Groundbreaking study by Sheffield scientists could help government achieve UK’s net-zero carbon target

Professor Graham Leggett is leading a £7.25 million project to create new sustainable carbon-based materials for use in technologies that use light, including solar energy capture, photocatalysis, medical sensors and optical communications.

Solar panels

Scientists from the University of Sheffield have been awarded funding to create new carbon-based materials that could improve light technologies including solar energy capture and medical sensors.

The funding, awarded by the Engineering and Physical Sciences Research Council, will help researchers develop ‘Molecular Photonic Breadboards’, organic molecular materials that it is hoped will enable highly efficient capture and transport of light energy.

There has long been interest in using carbon molecular materials in these optoelectronic devices because they can be produced in low-energy processes from abundant, inexpensive materials. However, a fundamental barrier has been poor control over the transport of light energy in these materials.

Solar cells are powered by silicon semiconductors absorbing sunlight and converting that sunlight into electricity. For organic materials to match the efficiency of silicon, scientists need to control the behaviour of excitons, formed when light is absorbed by molecules, much more effectively.

The University of Sheffield is leading a £7.25 million project which aims to solve this problem. If successful the project will drive down the cost and improve the performance of organic materials, transforming approaches to solar energy production and consumer electronics, and helping to meet the government’s target of reaching net-zero carbon emissions by 2050.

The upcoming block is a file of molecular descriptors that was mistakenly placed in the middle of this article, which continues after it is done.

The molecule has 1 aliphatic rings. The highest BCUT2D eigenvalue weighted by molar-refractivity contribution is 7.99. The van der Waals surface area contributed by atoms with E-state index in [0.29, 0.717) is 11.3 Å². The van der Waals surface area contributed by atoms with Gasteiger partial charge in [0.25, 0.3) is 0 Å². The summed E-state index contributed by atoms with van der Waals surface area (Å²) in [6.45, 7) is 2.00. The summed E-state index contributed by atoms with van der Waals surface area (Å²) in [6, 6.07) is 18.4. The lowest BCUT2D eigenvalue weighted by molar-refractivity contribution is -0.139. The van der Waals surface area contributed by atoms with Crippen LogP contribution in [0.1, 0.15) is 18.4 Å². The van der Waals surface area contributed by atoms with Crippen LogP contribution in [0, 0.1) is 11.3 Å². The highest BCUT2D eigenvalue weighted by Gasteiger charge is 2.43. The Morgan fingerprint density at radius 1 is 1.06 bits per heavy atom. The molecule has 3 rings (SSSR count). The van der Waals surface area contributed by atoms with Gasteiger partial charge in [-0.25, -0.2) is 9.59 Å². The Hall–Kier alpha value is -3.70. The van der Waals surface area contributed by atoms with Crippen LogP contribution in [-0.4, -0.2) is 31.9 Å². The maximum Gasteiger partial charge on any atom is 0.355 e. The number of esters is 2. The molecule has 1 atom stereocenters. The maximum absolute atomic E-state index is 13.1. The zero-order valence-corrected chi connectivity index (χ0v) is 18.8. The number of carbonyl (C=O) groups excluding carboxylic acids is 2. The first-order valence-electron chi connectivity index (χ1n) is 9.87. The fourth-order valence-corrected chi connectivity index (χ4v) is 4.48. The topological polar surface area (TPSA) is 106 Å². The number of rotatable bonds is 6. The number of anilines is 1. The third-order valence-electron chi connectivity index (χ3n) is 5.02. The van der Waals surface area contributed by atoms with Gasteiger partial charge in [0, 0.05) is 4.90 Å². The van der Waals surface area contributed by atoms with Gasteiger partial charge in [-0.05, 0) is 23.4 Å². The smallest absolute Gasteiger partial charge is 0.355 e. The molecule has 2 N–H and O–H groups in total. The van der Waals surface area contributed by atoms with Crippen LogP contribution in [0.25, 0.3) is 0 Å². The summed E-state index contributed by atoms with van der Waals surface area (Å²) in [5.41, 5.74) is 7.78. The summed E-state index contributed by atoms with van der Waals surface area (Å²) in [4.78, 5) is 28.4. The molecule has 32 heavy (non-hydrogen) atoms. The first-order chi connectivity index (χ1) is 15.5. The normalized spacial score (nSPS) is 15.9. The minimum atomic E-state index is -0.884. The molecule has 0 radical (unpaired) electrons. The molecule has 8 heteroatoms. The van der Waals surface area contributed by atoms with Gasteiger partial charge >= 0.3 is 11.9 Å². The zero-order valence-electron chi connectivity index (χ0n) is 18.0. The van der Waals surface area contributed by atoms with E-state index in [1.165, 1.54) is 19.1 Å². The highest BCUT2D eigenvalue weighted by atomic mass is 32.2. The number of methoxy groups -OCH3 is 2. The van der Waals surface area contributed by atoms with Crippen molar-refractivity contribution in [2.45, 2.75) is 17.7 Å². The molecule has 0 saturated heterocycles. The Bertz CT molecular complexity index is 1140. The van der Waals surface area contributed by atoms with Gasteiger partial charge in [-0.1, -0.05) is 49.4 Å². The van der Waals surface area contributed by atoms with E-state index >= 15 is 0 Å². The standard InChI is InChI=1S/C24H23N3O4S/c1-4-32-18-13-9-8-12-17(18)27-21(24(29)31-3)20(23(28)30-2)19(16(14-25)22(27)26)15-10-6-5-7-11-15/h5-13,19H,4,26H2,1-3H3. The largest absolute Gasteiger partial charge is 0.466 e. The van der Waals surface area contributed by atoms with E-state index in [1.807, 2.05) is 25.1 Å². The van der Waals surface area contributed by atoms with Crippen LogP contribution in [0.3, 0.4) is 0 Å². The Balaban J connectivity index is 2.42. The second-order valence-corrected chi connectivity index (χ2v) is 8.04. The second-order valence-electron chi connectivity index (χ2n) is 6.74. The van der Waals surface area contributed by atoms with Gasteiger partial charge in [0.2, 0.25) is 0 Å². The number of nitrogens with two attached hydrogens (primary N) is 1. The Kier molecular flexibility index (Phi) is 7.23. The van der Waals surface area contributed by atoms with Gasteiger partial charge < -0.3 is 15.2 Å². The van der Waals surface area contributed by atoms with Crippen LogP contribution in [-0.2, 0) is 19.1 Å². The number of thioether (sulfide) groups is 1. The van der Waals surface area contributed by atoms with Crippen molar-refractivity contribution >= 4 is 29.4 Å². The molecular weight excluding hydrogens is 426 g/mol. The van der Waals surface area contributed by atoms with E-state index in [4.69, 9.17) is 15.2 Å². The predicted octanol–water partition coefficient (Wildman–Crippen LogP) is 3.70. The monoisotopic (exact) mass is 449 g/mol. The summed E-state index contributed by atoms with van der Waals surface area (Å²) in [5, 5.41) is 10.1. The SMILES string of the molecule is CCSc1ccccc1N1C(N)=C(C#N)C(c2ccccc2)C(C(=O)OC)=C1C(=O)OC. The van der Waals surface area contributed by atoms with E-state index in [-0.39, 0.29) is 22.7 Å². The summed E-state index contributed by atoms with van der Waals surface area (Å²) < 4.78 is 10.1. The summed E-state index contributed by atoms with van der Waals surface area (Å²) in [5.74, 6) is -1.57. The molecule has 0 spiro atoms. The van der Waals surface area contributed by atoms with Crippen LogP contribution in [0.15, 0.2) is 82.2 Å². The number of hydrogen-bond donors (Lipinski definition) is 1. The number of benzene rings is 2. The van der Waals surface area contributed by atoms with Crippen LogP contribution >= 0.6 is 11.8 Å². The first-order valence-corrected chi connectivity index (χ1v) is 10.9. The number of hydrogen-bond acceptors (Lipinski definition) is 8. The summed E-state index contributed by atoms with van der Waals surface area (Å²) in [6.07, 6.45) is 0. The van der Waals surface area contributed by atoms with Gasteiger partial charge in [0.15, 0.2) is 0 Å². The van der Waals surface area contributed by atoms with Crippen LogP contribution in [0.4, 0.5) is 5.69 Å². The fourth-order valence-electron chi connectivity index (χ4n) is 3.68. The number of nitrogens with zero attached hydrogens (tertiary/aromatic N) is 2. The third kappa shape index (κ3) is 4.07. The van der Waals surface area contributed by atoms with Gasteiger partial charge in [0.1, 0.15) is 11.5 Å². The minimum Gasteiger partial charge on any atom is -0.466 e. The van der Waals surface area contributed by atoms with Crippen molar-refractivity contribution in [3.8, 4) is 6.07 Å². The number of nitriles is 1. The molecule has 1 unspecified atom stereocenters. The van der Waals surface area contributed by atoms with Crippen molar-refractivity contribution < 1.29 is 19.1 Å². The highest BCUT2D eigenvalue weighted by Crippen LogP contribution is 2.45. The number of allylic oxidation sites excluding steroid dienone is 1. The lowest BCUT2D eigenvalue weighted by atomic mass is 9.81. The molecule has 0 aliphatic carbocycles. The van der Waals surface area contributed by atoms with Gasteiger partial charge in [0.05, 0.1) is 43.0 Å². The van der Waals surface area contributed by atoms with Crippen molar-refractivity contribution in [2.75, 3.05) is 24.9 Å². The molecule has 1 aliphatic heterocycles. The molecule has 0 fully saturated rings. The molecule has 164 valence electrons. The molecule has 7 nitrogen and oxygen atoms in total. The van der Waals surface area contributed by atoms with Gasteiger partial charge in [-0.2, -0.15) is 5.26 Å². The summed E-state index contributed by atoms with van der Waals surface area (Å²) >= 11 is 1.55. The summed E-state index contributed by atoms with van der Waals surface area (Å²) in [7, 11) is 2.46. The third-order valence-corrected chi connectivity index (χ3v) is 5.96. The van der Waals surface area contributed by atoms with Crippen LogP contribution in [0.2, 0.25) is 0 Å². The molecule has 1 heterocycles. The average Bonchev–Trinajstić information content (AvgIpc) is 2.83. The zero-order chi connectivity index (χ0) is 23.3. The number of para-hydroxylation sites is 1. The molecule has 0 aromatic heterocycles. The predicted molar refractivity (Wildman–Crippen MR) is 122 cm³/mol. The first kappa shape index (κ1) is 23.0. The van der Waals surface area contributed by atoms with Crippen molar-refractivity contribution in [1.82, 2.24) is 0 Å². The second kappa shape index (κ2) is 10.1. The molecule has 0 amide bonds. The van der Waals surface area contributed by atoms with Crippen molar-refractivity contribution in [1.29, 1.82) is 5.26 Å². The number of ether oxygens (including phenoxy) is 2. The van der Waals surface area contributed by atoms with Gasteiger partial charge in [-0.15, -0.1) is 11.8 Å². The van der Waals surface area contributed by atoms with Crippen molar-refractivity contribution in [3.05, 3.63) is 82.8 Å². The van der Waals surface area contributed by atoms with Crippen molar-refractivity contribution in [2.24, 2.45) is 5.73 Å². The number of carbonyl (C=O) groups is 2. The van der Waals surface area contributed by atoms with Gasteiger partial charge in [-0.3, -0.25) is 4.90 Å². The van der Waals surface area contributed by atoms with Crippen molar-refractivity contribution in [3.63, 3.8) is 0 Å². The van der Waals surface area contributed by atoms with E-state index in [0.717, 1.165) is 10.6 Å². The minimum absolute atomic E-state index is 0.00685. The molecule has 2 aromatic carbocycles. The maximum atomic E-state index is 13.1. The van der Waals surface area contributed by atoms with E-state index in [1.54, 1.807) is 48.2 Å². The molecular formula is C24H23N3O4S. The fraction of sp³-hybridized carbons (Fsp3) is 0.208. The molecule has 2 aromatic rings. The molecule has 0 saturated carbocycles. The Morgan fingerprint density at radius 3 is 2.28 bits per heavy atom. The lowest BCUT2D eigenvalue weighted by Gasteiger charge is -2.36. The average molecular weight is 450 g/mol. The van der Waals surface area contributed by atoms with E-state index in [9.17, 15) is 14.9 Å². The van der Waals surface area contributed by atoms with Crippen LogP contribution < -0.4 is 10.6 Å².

Professor Graham Leggett, Head of the Department of Chemistry at the University of Sheffield and project lead, said: “Control of excitons is essential for many new and emerging technologies identified in the government's Industrial Strategy as being vital to the economic success of the UK, including solar energy capture, photocatalysis, quantum technologies, and the design of diagnostic devices for personalised medicine.

“An unsolved grand challenge has been to develop design rules for the long-range transport of excitons. Our goal is to solve this grand challenge.”

Dr Jenny Clark and Professors Steve Armes, Julia Weinstein, Nick Williams and Neil Hunter from the Faculty of Science are also working on the project along with Dr Dan Lambert from the Faculty of Medicine, Dentistry and Health and researchers at the University of Bristol and Exeter.

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